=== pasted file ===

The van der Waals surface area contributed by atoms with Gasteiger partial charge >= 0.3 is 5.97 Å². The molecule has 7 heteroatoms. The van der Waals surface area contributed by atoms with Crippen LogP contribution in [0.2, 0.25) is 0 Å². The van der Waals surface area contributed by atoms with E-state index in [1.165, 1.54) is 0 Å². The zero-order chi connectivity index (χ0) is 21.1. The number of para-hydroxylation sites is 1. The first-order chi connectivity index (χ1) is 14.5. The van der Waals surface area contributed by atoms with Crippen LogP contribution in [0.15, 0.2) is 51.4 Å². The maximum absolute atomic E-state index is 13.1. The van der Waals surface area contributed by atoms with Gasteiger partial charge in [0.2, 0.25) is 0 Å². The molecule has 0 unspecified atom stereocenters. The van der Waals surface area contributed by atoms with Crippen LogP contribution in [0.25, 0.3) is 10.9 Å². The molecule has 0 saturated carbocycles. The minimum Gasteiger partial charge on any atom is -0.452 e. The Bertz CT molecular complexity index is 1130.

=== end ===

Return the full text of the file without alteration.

The van der Waals surface area contributed by atoms with Gasteiger partial charge >= 0.3 is 5.97 Å². The molecule has 7 heteroatoms. The van der Waals surface area contributed by atoms with Crippen LogP contribution in [0.2, 0.25) is 0 Å². The van der Waals surface area contributed by atoms with E-state index in [1.165, 1.54) is 0 Å². The zero-order chi connectivity index (χ0) is 21.1. The number of para-hydroxylation sites is 1. The first-order chi connectivity index (χ1) is 14.5. The van der Waals surface area contributed by atoms with Crippen LogP contribution in [0.15, 0.2) is 51.4 Å². The maximum absolute atomic E-state index is 13.1. The van der Waals surface area contributed by atoms with Gasteiger partial charge in [0.2, 0.25) is 0 Å². The molecule has 0 unspecified atom stereocenters. The van der Waals surface area contributed by atoms with Crippen LogP contribution in [0.25, 0.3) is 10.9 Å². The molecule has 0 saturated carbocycles. The minimum Gasteiger partial charge on any atom is -0.452 e. The Bertz CT molecular complexity index is 1130.